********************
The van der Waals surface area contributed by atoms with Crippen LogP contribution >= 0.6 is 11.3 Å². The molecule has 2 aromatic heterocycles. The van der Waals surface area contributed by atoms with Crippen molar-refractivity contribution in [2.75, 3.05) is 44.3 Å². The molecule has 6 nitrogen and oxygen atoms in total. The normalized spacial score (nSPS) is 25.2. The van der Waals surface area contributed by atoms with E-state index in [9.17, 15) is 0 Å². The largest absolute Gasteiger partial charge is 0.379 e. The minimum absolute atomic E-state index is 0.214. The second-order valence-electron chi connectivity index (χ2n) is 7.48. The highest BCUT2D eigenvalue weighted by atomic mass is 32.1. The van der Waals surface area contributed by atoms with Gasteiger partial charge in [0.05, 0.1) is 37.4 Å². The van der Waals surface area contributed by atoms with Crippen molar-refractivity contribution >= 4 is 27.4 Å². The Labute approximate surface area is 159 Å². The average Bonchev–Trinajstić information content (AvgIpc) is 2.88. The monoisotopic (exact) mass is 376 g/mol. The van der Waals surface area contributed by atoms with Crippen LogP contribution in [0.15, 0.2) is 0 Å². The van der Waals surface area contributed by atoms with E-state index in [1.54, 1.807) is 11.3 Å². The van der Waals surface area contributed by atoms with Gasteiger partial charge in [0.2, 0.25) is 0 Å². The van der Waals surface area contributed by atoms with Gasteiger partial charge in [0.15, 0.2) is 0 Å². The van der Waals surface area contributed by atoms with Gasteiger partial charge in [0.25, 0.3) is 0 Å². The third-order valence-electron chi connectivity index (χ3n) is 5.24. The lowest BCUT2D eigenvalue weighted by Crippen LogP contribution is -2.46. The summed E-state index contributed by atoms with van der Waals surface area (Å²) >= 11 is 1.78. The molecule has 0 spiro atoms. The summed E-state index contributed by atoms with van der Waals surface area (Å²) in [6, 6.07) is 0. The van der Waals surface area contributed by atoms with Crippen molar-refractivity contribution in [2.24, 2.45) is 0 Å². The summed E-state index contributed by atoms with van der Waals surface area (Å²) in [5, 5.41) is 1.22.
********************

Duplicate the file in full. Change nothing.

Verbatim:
The van der Waals surface area contributed by atoms with Crippen LogP contribution >= 0.6 is 11.3 Å². The molecule has 2 aromatic heterocycles. The van der Waals surface area contributed by atoms with Crippen molar-refractivity contribution in [2.75, 3.05) is 44.3 Å². The molecule has 6 nitrogen and oxygen atoms in total. The normalized spacial score (nSPS) is 25.2. The van der Waals surface area contributed by atoms with E-state index in [9.17, 15) is 0 Å². The largest absolute Gasteiger partial charge is 0.379 e. The minimum absolute atomic E-state index is 0.214. The second-order valence-electron chi connectivity index (χ2n) is 7.48. The highest BCUT2D eigenvalue weighted by atomic mass is 32.1. The van der Waals surface area contributed by atoms with Gasteiger partial charge in [0.05, 0.1) is 37.4 Å². The van der Waals surface area contributed by atoms with Crippen molar-refractivity contribution >= 4 is 27.4 Å². The Labute approximate surface area is 159 Å². The average Bonchev–Trinajstić information content (AvgIpc) is 2.88. The monoisotopic (exact) mass is 376 g/mol. The van der Waals surface area contributed by atoms with Crippen LogP contribution in [0.15, 0.2) is 0 Å². The van der Waals surface area contributed by atoms with E-state index in [1.54, 1.807) is 11.3 Å². The van der Waals surface area contributed by atoms with Gasteiger partial charge in [0.2, 0.25) is 0 Å². The van der Waals surface area contributed by atoms with Gasteiger partial charge in [0.15, 0.2) is 0 Å². The van der Waals surface area contributed by atoms with Gasteiger partial charge in [0.25, 0.3) is 0 Å². The third-order valence-electron chi connectivity index (χ3n) is 5.24. The lowest BCUT2D eigenvalue weighted by Crippen LogP contribution is -2.46. The summed E-state index contributed by atoms with van der Waals surface area (Å²) >= 11 is 1.78. The molecule has 0 spiro atoms. The summed E-state index contributed by atoms with van der Waals surface area (Å²) in [6, 6.07) is 0. The van der Waals surface area contributed by atoms with Crippen molar-refractivity contribution in [2.24, 2.45) is 0 Å². The summed E-state index contributed by atoms with van der Waals surface area (Å²) in [5, 5.41) is 1.22.